Asked about claims that annexation would bring more bureaucracy to simple acts like cutting a tree at a person’s own home, another point annexation opponents have cited, Martin declared it “consummate b******t.”
KING COUNTY ROADS, THE TIERED SYSTEM: Jay Osborne returned to talk about the current situation with the county and how roads will be dealt with in the unincorporated areas. “In the county, we have a dedicated property tax that can only be spent on roads,” he explained. (He had made a presentation to NHUACback in xx.) It’s an “antiquated funding structure,” he declared – to deal with a system the county says would take $39 billion to build in today’s dollars and conditions. Road revenues have dropped about 20 percent in recent years, as the county gets less road tax and less gas tax.
As the county had said in the last briefing, they don’t have the money to care for the entire system, so they expect to close some roads and bridges in the years ahead. Right now, none in White Center are failing, he said – “you guys are lucky.” Some storm damage from previous years has not been repaired yet. They are working right now to look at where they will be able to plow if it snows: “In 2014 we will not plow any category 2 or 3 roadways” and they will only have the resources to plow half of category 1 roadways. (That means roads that are important for safety, he elaborated in response to a question later – saying that “in this area, that may only mean Roxbury and 16th get plowed.”)
“We are in the process of selling off a number of facilities, of properties we own … and we’re reducing service out there to balance the budget as we go forward,” he summarized.
He also said the road budget has lost some money to the King County Sheriff’s Office in the service of traffic enforcement, by decision of the King County Executive and Council. And he noted that the County Council could choose to propose a Transportation Benefit District fee and ask voters to approve it, though even a $20 fee countywide would raise only $4.5 million, while “our hole is $55 million.”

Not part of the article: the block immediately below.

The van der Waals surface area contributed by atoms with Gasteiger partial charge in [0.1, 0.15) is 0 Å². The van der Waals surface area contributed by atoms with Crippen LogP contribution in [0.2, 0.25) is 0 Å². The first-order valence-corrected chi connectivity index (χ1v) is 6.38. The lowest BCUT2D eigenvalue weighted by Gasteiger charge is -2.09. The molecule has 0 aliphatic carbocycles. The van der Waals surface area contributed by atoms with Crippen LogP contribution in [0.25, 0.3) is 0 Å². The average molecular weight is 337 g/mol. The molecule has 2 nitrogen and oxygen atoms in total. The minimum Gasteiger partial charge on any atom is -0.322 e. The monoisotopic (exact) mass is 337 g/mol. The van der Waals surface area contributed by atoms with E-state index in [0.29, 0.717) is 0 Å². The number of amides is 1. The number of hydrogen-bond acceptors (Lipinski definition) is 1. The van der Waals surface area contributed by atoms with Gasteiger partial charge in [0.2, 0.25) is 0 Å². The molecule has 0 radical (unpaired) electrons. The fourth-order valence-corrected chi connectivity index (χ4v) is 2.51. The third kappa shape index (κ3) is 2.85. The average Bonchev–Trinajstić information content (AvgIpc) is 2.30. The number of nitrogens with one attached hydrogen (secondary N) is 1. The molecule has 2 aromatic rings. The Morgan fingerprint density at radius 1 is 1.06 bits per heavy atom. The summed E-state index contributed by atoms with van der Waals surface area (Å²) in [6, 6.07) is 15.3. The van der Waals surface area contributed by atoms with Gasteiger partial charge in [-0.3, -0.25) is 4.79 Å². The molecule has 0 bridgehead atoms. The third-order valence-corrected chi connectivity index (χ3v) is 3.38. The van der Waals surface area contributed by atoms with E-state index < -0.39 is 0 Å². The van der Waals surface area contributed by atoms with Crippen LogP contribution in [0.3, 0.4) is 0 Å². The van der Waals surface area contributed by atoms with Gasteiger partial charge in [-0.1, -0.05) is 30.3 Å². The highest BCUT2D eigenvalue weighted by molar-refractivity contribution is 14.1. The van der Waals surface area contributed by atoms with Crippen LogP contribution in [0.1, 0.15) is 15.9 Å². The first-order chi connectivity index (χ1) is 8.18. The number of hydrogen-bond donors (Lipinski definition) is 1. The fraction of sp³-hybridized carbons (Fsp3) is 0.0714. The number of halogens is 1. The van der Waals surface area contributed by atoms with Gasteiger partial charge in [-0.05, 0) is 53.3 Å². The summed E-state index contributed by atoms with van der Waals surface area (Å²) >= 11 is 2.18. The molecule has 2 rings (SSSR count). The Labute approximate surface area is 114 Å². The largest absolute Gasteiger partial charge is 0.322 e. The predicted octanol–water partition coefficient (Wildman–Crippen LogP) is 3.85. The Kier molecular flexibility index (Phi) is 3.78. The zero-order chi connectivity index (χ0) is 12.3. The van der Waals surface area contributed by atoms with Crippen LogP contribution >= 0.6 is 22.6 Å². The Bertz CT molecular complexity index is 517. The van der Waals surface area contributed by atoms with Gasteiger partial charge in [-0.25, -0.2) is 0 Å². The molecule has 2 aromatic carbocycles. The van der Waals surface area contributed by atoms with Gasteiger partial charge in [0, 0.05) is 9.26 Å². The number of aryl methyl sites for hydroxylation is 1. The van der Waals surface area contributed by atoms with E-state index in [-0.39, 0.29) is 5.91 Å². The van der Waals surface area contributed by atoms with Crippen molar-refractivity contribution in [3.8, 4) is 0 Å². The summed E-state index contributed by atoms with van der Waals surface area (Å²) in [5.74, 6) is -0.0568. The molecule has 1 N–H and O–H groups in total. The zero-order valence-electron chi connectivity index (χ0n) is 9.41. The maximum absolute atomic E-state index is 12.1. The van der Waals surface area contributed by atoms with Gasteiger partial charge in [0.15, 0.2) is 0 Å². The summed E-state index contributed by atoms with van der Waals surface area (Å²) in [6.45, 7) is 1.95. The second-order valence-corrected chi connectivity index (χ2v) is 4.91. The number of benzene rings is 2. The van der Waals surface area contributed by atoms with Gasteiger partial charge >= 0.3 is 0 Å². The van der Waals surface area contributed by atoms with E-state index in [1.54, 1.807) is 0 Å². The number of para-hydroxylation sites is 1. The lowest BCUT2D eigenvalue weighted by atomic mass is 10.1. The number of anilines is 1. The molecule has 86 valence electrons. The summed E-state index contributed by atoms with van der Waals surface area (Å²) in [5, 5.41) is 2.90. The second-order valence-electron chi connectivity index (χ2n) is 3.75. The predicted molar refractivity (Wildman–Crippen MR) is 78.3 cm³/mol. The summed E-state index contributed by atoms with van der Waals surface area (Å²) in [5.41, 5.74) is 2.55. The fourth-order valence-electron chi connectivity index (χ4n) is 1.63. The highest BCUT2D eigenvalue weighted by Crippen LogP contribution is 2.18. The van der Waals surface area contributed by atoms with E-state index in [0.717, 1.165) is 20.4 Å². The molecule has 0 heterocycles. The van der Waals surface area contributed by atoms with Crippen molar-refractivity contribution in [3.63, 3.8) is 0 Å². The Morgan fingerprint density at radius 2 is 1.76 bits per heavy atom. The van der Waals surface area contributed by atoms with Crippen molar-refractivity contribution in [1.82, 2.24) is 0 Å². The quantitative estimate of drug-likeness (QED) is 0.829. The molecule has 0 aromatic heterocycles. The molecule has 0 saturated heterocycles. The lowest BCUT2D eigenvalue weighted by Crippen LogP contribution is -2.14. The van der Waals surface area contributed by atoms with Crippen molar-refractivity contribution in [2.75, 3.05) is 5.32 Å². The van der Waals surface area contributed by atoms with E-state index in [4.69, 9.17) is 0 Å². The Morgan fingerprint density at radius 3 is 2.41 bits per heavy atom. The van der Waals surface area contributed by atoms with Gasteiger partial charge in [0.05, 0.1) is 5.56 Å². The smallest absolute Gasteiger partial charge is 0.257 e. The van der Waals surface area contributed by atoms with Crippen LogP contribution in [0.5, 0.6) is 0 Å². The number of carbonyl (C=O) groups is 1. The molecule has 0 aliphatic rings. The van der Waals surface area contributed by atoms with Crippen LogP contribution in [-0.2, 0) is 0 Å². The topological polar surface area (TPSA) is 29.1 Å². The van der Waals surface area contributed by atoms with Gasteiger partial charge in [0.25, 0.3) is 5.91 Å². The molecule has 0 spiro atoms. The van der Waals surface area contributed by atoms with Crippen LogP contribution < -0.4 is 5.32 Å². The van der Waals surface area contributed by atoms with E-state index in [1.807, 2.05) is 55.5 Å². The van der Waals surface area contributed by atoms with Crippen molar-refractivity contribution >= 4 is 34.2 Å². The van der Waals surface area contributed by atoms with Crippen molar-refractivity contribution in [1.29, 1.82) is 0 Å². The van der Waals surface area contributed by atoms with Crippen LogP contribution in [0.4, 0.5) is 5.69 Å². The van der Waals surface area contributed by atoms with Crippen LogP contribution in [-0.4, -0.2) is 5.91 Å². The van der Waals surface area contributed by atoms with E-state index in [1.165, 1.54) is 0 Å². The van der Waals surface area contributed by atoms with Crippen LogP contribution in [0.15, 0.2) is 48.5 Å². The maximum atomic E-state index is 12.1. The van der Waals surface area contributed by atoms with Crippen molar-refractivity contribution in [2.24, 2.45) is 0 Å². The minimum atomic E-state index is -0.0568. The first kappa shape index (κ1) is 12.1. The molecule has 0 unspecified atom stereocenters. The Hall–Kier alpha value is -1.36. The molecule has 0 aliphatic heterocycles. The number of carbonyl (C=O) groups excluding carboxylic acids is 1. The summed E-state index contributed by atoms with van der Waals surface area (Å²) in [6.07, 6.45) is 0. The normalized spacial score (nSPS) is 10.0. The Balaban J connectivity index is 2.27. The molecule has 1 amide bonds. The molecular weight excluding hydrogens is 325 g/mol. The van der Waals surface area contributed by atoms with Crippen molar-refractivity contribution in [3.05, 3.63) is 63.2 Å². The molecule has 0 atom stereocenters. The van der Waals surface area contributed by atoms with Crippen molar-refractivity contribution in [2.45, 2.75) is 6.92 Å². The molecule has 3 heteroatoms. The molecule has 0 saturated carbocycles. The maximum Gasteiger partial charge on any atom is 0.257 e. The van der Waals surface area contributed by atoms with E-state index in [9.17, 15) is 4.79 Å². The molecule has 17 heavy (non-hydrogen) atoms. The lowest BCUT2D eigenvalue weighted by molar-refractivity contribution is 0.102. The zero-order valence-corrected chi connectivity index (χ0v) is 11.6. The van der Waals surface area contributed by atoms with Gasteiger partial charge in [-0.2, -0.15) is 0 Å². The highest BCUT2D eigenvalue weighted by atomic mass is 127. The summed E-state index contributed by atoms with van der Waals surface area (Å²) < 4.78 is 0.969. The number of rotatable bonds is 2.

They will be asking the state for help. (But, one person in the audience asked, aren’t they having “the same money problems?” Osborne said the legislature would be mulling an excise tax that might help ease the problem – “if they have the political will.”
Will any roads really be left to revert to gravel? Dobkin asked. Osborne said the first are three roads in a rural area; in the future, “the pothole issue” would help determine a road’s fate.
Osborne says there might be a problem with the South Park Bridge – specifically with a caisson – when asked about its expected completion (fall 2013) – so “conversations” are happening now. In the meantime, he says, demolition of what remains of the old bridge is scheduled to start “soon.”
BOUNDARY REVIEW BOARD: Pat Price attended the recent Boundary Review Board meeting regarding the Duwamish Triangle annexation. She said the board will not deliberate until November 8th, hoping to hear by then how Burien annexation will turn out. She says that meeting will be held at Beverly Park School. It matters among other reasons because North Highline Fire District currently serves that area – which has “a big tax base,” as Dobkin noted.
TRANSPORTATION: The recent Metro bus changes are a concern here too, since White Center has been affected. There’s talk of setting up a focused discussion in the future.
The North Highline Unincorporated Area Council meets first Thursdays, 7 pm, North Highline Fire District HQ.